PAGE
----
Perhaps the biggest problem facing online high schools is “irrational exuberance,” the phrase used during the high-tech stock bubble of the late 1990s. Whenever there is phenomenal growth—whether in stock or housing prices, mortgage borrowing, or online enrollments—policymakers should not become so enthusiastic that they fail to ask important questions. We know where that leads, and it is not a good place.

There are proposals in Washington calling for spending $500 million in federal funds to build new virtual schools and support the development of online course offerings for students. The financial crisis may make this initiative impossible, but even if federal funds were available we should ask: why is the current growth rate for online schools of over 20% annually insufficient? Maintaining quality and oversight are at least as important as growing the number of online schools and courses at a faster rate.

A Harvard Business School professor recently wrote that by the year 2019 about half of all high school courses will be online. Not only do many knowledgeable people in the business believe that estimate is incredible, but the professor does not explain basic details. Will a large fraction of high school students sit home working at their computers? Do we no longer believe that face-to-face interactions with peers, teachers, and counselors are essential for most adolescents? Are we willing to move the money for half of all high school courses to institutions that do not provide libraries, physical education, discipline, meals, social encounters with students from multiple backgrounds, and the other things that traditional schools provide?

Blended learning, in which face-to-face courses are supplemented with online work, is also growing rapidly and for many teachers and students is likely to provide an excellent learning environment. In 2006 Michigan became the first state to require online learning experiences for high school students. The state made blended learning one option for meeting the requirements.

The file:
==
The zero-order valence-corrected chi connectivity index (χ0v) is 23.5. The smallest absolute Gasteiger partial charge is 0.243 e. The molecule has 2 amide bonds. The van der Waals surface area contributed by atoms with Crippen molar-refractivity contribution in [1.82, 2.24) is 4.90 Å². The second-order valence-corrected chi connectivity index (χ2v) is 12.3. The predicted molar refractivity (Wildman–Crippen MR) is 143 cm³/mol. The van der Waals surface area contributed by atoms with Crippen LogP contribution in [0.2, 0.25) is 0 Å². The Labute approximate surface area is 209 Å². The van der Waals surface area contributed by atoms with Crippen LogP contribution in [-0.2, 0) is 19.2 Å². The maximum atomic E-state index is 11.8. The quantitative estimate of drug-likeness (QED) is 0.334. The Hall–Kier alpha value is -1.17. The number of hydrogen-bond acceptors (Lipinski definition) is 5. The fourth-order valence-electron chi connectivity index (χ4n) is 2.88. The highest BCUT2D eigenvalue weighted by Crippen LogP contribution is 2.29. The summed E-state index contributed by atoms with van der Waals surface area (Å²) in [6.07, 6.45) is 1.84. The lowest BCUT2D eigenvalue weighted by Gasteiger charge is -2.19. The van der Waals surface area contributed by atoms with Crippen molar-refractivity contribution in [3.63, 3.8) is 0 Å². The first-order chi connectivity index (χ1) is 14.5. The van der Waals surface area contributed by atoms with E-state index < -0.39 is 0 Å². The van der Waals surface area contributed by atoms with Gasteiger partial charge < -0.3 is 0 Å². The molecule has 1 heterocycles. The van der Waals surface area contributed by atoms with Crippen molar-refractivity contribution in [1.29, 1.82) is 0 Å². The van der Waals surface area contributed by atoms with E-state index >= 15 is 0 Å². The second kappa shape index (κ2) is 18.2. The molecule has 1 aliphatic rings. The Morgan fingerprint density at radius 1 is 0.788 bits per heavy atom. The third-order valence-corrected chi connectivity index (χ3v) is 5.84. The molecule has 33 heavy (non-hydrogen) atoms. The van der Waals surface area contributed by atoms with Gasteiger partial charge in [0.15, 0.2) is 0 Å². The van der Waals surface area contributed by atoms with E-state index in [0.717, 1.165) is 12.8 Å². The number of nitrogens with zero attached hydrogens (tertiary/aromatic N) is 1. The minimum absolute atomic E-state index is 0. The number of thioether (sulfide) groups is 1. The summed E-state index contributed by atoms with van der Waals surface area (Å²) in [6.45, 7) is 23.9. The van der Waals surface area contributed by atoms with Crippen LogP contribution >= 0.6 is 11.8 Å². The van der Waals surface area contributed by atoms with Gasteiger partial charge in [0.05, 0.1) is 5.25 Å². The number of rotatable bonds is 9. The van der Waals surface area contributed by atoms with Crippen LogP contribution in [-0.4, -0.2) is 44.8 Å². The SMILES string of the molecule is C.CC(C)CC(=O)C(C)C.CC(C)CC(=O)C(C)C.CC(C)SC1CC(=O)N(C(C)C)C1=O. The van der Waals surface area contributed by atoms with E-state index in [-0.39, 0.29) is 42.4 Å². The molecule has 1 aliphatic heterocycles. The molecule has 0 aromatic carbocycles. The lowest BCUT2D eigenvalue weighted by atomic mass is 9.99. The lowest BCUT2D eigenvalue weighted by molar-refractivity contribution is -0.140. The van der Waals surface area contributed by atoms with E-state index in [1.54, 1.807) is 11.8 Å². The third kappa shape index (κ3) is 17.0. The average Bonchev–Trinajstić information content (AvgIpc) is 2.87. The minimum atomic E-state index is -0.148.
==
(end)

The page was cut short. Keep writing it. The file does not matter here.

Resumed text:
In 2002 the Washington, DC based Center on Education Policy reviewed the nascent field of online education and published Principles of Public Education in an Online World: What Policymakers Should Be Asking about Virtual Schools. They presciently noted that online schools supported with public money ought to be held accountable, as traditional schools must be, and as some states discovered later. The Center also advised that online schools should serve as a supplement to public schools, not a replacement. Yet already there are perhaps 50,000 students who once might have been called “home schooled” who are being educated online and at home using public tax dollars. Most are in elementary schools but some are in high schools. Whatever one’s opinions of public support for full-time education at home, it is clear that a policy debate should be taking place. Whether taxpayers should support online education for students who never or hardly ever set foot in a school building is too vital an issue to support or reject mainly on the basis of exuberance. Although largely an issue for states, whose policies vary greatly, national attention is important, too.